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When Richard Money, channelling Russell Crowe, said in October 2013 that he felt like asking Cambridge United supporters if they were not entertained, he got the answer loud and clear within a few short months: yes, we are very much entertained.

If he perceived a lack of passion among certain sectors of the Amber Nation that day, he was in no doubt the following May about how much Cambridge football people appreciated what he had given them.

One half of Wembley roared its approval as he raised the play-off trophy to signify that, after a nine-year hiatus, United were back in the Football League. Taken together with the capture of the FA Trophy at the same venue two months previously, it represented a huge achievement – and one that the fans have voted to recognise with Richard’s induction into the Cambridge United Hall of Fame.

It is thoroughly deserved. When he was appointed head coach at the Abbey Stadium in October 2012, Richard was joining a club that was going nowhere much. Enduring its seventh season of Conference football, it was financially weak and uninspiring on the pitch. But if anyone could restore pride, status and trophies to the Abbey faithful, it was Richard Money.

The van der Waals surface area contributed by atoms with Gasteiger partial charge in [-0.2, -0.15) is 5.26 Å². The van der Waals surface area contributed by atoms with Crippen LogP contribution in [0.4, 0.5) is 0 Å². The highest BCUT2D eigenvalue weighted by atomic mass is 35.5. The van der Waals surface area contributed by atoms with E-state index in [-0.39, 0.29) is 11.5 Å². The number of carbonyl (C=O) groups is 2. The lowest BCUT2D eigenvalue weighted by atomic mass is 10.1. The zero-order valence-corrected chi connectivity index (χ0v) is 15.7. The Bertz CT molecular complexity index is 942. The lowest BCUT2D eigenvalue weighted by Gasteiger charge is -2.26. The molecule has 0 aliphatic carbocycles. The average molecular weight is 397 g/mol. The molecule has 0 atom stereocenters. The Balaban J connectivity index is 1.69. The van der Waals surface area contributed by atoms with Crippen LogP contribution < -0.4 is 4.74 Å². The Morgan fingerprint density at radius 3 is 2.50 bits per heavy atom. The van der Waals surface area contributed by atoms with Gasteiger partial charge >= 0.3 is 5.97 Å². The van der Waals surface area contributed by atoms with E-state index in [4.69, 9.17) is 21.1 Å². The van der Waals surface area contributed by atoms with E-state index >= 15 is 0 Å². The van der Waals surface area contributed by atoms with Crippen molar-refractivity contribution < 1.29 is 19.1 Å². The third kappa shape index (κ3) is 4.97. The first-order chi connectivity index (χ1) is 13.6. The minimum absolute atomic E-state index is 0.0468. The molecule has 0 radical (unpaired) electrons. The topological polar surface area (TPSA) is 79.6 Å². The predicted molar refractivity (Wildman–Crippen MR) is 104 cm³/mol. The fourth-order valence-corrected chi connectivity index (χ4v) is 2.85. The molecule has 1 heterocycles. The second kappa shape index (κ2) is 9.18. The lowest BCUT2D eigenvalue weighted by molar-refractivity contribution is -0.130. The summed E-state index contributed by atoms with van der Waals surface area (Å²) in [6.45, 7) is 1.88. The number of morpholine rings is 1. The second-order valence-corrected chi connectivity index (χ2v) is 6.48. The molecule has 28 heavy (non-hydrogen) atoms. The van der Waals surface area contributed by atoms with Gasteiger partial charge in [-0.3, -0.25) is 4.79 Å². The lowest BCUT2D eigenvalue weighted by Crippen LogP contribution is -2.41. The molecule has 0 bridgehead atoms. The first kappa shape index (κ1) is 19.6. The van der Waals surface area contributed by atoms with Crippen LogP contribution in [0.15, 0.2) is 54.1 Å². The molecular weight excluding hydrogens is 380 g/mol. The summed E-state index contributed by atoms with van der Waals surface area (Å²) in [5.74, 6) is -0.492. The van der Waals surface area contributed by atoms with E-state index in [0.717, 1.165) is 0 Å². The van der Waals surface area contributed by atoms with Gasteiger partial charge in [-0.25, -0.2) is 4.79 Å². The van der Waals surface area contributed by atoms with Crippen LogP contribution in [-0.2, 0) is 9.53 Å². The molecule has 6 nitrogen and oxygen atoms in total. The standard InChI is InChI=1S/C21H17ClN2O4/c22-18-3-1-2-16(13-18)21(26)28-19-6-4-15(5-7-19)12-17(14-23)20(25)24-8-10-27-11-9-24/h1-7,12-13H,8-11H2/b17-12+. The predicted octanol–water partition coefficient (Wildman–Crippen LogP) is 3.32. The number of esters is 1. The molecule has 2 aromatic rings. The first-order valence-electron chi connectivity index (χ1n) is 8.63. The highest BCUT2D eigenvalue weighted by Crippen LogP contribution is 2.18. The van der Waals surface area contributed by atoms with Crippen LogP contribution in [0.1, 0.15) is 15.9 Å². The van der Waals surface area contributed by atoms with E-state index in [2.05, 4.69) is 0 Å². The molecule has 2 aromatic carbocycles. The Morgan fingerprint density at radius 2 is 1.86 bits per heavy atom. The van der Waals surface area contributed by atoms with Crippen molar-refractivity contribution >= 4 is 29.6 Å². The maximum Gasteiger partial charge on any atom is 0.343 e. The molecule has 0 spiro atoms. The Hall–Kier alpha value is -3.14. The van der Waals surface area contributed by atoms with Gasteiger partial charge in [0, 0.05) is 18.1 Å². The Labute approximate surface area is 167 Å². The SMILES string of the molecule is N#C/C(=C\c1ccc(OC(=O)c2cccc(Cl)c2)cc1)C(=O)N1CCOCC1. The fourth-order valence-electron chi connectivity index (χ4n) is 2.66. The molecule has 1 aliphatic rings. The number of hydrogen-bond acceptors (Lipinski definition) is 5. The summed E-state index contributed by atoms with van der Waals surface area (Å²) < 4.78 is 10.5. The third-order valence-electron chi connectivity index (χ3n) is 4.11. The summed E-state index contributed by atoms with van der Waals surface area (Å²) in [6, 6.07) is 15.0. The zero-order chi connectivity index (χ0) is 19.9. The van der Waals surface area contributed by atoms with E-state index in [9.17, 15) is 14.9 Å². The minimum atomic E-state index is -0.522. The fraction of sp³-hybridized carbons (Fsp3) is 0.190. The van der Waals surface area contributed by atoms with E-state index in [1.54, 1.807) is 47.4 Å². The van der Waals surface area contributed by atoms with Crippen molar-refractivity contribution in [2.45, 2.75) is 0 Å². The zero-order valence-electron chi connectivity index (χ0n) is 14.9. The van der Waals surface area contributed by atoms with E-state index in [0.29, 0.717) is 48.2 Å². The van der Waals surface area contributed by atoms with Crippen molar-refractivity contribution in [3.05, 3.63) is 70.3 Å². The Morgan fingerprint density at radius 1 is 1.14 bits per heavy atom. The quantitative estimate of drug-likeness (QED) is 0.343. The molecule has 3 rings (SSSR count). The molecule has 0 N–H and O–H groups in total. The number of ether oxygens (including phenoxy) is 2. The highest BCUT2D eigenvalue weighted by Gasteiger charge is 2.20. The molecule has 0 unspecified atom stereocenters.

The nadir of United’s fortunes was reached a few weeks later when they capitulated in Newport, coming away with their tails between their legs after a 6-2 humbling. They had learned a lesson that Richard made sure they didn’t forget.

He rebuilt the squad the following summer, bringing in men who were eminently equipped to tackle the huge task ahead of them. The 2013/14 season started at a gallop with a 5-1 win and continued in the same vein for months – it was November before United lost a Conference game. 

Richard had given the fans the best start in the club’s history and laid the foundations for those two Wembley wins. The icing on the cake came in 2015, when his inspired team took the mighty Manchester United to an FA Cup replay at Old Trafford that effectively stabilised the club.

People who knew him weren’t surprised. The force of his personality was evident to anyone who crossed his path; he had impressive credentials as a coach and manager in this country and overseas; and his long playing career had shown him to be a skilful, determined, uncompromising winner.

That character trait was exemplified one April night in Munich, when Liverpool faced an ultra-confident Bayern team in the second leg of the 1980 European Cup semi-final.  The depleted Reds were given little chance following a 0-0 draw at Anfield, but Bayern had reckoned without the resolve of Richard and his teammates. A 1-1 draw put Liverpool through.

Richard can look back on that achievement, and now this Hall of Fame induction, with wholly justified satisfaction.

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